Effusion is the escape of a gas through a small (usually microscopic) opening into an evacuated space. Rates of effusion of gases are inversely proportional to the square root of their molar masses. Heavy molecules effuse through a porous material more slowly than light molecules. Effusion of Gas
The Behavior of Real Gases Postulates of the kinetic molecular theory of gases ignore both the volume occupied by the molecules of a gas and all interactions between molecules, whether attractive or repulsive. In reality, all gases have nonzero molecular volumes and the molecules of real gases interact with one another in ways that depend on the structure of the molecules and differ for each gaseous substance.
Real gases behave differently from ideal gases at high pressures and low temperatures. A ) In an ideal gas the interactions between molecules are not accounted B ) in an ideal gas the actual volume taken up by the molecules of gas is not taken into account. So… Molecules of an ideal gas are assumed to have zero volume; volume available to them for motion is the same as the volume of the container. The Behavior of Real Gases
P,V and T Relationships in Real Gases At low pressures, gaseous molecules are far apart As pressure increases, intermolecular distances become smaller Total volume occupied by gas is greater than the volume predicted by the ideal gas law, so the experimentally measured value of PV/nRT is greater than the value predicted by the ideal gas law. Molecules of a real gas have small but measurable volumes.
V.W constants of some gases
Liquefaction of Gases Liquefaction of gases is the condensation of gases into a liquid form. Both the theory and the ideal gas law predict that gases compressed to very high pressures and cooled to very low temperatures should still behave like gases. However, as gases are compressed and cooled, they condense to form liquids.
6. LIQUIDS The Kinetic Molecular Description Molecules in liquids are very close together, with essentially no empty space between them ( In solids they are more apart ) Molecules in liquids are in constant motion, and their kinetic energy (and hence their speed) depends on their temperature. Properties of liquids can be explained using a modified version of the kinetic molecular theory.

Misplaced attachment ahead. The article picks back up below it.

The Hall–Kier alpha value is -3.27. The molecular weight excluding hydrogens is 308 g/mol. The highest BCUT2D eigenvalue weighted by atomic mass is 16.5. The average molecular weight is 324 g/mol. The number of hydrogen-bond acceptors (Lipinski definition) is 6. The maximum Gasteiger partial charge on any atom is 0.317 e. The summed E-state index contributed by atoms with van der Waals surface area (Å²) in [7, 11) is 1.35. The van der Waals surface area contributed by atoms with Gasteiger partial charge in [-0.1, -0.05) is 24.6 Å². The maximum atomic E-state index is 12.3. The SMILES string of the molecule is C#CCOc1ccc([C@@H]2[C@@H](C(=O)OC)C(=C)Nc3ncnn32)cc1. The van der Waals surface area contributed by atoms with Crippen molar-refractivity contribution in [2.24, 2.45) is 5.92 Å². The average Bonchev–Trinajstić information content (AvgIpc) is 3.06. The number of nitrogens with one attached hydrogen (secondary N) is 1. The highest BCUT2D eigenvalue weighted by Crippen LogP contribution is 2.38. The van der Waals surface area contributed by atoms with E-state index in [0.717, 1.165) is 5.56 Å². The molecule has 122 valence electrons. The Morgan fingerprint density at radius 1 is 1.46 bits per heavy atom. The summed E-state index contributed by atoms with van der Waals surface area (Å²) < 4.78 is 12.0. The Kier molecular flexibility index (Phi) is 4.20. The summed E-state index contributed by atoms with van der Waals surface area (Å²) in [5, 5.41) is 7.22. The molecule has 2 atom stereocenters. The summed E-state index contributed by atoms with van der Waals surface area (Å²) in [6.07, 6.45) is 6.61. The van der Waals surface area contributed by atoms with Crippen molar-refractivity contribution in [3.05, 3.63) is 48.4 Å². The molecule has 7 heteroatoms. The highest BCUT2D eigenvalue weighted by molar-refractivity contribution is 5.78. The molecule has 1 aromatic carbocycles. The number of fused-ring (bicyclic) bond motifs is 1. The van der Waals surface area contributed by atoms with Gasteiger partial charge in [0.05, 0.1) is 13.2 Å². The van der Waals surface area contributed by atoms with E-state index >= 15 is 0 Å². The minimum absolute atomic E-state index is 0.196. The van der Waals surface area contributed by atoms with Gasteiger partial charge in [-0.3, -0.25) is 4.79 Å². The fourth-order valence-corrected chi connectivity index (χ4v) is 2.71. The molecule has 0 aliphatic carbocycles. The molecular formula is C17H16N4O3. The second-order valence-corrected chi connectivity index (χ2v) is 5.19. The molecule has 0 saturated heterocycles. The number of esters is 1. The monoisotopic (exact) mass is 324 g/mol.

The Kinetic Molecular Description of Liquids Some characteristic properties of liquids are: 1. Density – Molecules of a liquid are packed relatively close together. – As a result, liquids are much denser than gases – Densities of liquids measured in units of grams per cubic centimeterr (g/cm 3 ) or grams per milliliter (g/mL).
The Kinetic Molecular Description of Liquids cont Molecular order – Liquids exhibit short-range order because strong intermolecular attractive forces cause the molecules to pack together tightly. – Because of the high kinetic energy of the molecules, they move rapidly with respect to one another. – Arrangement of the molecules in a liquid is not completely random. – Molecules in liquids are ordered because of strong intermolecular attractive forces.
3. Compressibility – Liquids cannot be readily compressed because they have so little empty space between the component molecules. 4. Thermal expansion – Intermolecular forces in liquids are strong enough to keep them from expanding significantly when heated. – Volumes of liquids are somewhat fixed. The Kinetic Molecular Description of Liquids cont...
5. Fluidity – Liquids can flow, adjusting to the shape of the container, because their molecules are free to move. 6. Diffusion – Molecules in liquids diffuse because they are in constant motion. The Kinetic Molecular Description of Liquids cont...
Fluidity and Diffusion
Intermolecular forces in liquids intermolecular interactions, weaker than the intramolecular interactions that hold the atoms together in molecules and polyatomic ions. Transitions between the solid, liquid, and gaseous states are due to changes in intermolecular interactions but do not affect intramolecular attractions. Intermolecular forces are electrostatic; they arise from the interaction between positively and negatively charged species.
Intermolecular Forces cont... There are three major types of intermolecular interactions: 1. Dipole-dipole interactions 2. London dispersion forces 3. Hydrogen bonds The first two are described collectively as van der Waals forces
Dipole-dipole interactions – There are two types of dipole-dipole interactions: 1. Attractive — molecular orientations in which the positive end of one dipole is near the negative end of another (and vice versa) 2. Repulsive — molecular orientations that juxtapose the positive or negative ends of the dipoles on adjacent molecules –The attractive intermolecular interactions are more stable than the repulsive intermolecular interactions Intermolecular Forces cont...